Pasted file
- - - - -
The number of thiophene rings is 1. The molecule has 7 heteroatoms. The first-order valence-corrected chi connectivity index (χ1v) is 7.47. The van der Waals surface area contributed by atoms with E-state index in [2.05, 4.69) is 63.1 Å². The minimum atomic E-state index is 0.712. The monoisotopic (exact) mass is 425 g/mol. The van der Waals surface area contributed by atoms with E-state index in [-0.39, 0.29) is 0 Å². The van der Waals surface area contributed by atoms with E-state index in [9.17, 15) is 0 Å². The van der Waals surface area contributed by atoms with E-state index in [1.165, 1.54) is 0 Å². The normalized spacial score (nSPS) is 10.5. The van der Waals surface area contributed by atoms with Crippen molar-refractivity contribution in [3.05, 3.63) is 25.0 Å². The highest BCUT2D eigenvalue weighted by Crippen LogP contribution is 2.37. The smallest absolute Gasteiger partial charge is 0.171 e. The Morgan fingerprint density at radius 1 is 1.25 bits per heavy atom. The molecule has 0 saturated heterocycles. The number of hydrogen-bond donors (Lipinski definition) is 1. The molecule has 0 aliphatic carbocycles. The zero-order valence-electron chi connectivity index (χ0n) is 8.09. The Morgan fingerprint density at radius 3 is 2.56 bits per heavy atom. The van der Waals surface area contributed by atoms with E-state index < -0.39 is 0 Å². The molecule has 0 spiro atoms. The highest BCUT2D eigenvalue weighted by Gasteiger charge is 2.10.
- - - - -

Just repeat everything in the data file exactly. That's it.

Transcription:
The number of thiophene rings is 1. The molecule has 7 heteroatoms. The first-order valence-corrected chi connectivity index (χ1v) is 7.47. The van der Waals surface area contributed by atoms with E-state index in [2.05, 4.69) is 63.1 Å². The minimum atomic E-state index is 0.712. The monoisotopic (exact) mass is 425 g/mol. The van der Waals surface area contributed by atoms with E-state index in [-0.39, 0.29) is 0 Å². The van der Waals surface area contributed by atoms with E-state index in [9.17, 15) is 0 Å². The van der Waals surface area contributed by atoms with E-state index in [1.165, 1.54) is 0 Å². The normalized spacial score (nSPS) is 10.5. The van der Waals surface area contributed by atoms with Crippen molar-refractivity contribution in [3.05, 3.63) is 25.0 Å². The highest BCUT2D eigenvalue weighted by Crippen LogP contribution is 2.37. The smallest absolute Gasteiger partial charge is 0.171 e. The Morgan fingerprint density at radius 1 is 1.25 bits per heavy atom. The molecule has 0 saturated heterocycles. The number of hydrogen-bond donors (Lipinski definition) is 1. The molecule has 0 aliphatic carbocycles. The zero-order valence-electron chi connectivity index (χ0n) is 8.09. The Morgan fingerprint density at radius 3 is 2.56 bits per heavy atom. The van der Waals surface area contributed by atoms with E-state index < -0.39 is 0 Å². The molecule has 0 spiro atoms. The highest BCUT2D eigenvalue weighted by Gasteiger charge is 2.10.